Press Releases 

Is it a Heart Attack? Read Bob's Story
Date: 12/1/2009
Learn to recognize the warning signs
"The first hour of a heart attack is the most critical."

When the pressure in your chest keeps coming long after you've devoured that bowl of chili, you may wonder whether the discomfort is something more serious. 

Pain can derive from any organ or tissue in your chest. And it can reveal a number of different conditions — some more dangerous than others — including heart attack (myocaridal infarction).

Taking No Chances
Any time you're experiencing chest pain or discomfort, you should get to an emergency room because heart muscle begins to die quickly, causing permanent damage. "It's a potentially life-threatening mistake to try to self-diagnose your chest pain. Even if it's a false alarm, you're better safe than sorry, because the first hour of a heart attack is the most critical," says Eileen Singer, DO, chair of emergency medicine at RWJ Hamilton.

Coronary heart disease, which can cause chest pain called angina-pectoris, is the leading cause of death. About 1.1 million Americans suffer a heart attack each year, and about 460,000 of them are fatal. Most are between 50 and 75 years of age, but heart attacks can strike people in their 20s, and women account for almost half of all heart attack fatalities.

A heart attack often starts with mild discomfort or a pressure sensation in the middle of the chest, says Singer. The situation can be deceiving because discomfort may come and go, even for several days, she adds. Keep in mind that when you get to the emergency department, medical guidelines require that an electrocardiogram is obtained quickly.

Treating a Heart Attack
The goal of treatment is to relieve pain, preserve the heart muscle function and prevent death. Treatment may include:

  • Continuous monitoring of the heart and vital signs.
  • Oxygen therapy to provide oxygen to damaged heart muscle.
  • Pain medication to relieve pain and anxiety.
  • Cardiac medication such as nitroglycerin and beta-blockers to promote blood flow and stabilize the heart rate and blood pressure.
  • Thrombolytic and Fibrinolyctic threapy to dissolve blood clots and restore blood flow.
  • Antithrombin/Antiplatelet therapy to prevent further blood clots.
  • Coronary angioplasty, using a balloon to create a larger opening in the blood vessel, restoring blood flow.  This may involve the placement of  a coronary artery stent, a small coil that expands in the blocked artery; it is left in place to keep the artery open.

    What if the doctor rules out heart disease as the source of your chest pain? "The most important thing is to stop a heart attack in its tracks.  If it's not the heart, we consider other causes, including gastroesophageal reflux disease, or GERD, in which stomach acid backs up into the esophagus, causing a burning sensation in the chest area," Singer explains. The esophagus is located behind the heart, so the symptoms can be indistinguishable from pain associated with a heart attack. "If someone has symptoms, convince them to get help immediately.  Challenge their excuses, such as 'I haven't got time, I'll go tomorrow.' It can be very serious."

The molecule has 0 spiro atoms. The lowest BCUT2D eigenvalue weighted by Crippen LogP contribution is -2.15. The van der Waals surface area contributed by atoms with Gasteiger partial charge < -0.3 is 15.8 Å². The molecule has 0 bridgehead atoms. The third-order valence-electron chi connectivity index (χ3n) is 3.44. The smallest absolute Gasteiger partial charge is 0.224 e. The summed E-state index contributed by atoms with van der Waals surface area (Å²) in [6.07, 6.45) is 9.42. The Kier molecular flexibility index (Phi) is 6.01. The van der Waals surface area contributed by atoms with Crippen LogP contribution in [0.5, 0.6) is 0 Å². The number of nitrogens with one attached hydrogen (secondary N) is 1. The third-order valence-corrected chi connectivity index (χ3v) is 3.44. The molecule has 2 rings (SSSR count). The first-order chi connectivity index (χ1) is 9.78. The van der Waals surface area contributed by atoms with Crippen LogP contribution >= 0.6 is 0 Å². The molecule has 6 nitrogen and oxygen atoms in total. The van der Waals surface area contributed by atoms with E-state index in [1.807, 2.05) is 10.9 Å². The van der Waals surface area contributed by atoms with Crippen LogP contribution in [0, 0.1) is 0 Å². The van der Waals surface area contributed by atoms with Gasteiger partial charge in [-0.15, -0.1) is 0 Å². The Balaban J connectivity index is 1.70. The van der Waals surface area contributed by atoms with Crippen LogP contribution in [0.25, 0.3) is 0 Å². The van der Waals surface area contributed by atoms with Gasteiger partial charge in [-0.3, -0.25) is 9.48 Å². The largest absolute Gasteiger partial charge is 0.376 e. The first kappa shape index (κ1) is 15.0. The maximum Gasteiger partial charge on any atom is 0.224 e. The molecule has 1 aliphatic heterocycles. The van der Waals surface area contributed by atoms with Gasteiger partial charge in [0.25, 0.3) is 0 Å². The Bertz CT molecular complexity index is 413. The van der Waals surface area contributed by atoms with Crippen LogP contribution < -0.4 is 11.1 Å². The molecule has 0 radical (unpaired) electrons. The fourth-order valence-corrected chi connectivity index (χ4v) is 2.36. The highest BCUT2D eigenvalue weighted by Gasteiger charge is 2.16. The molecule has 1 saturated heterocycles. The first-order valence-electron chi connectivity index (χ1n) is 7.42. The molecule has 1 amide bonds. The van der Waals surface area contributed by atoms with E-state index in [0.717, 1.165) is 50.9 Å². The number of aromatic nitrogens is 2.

Meet Bob Justin of Hamilton

    Bob Justin's first heart attack in 1991 was truly life-changing but not just for health reasons.  "I couldn't work anymore and I didn't know what to do with myself, so I did a lot of drawings.  Then I started with the sculptures a couple year's later."   Today, the self-taught artist's pieces - called found object sculpture - are seen in nearby galleries and with serious folk art collectors in far away places like China and Germany.

    During the 18 years since that first heart attack, Bob has been to the emergency department many times; on five occasions angioplasty was a required intervention.  "When I had my first heart attack I had to go into Philadelphia because the services weren't offered here.  Now I can get the care I need right here."

    For Bob, heart disease is a debilitating condition, yet he was inspired to take control.  "I tell my doctors they may have hundreds of patients, but I only have one.  It's important to learn about your condition so you can learn how to function."  People should not be intimidated by medical terms and science, he says.  "The first step toward learning is to become interested and I am because I want to live.  Anyone can learn.  I like to learn about how things work, so I think of my heart and my body like plumbing or a car."

    Bob learned about all of his medications and how to listen to his body, he says, so that he can recognize signs of distress and know when to slow down.  "I'm doing my job so the doctors can do theirs.  I am always paying attention.  Why am I hot?  Why did my blood pressure go up?  If I think I'm in trouble, I go to the emergency room - and it's a good thing, because on many occasions, they have saved my life."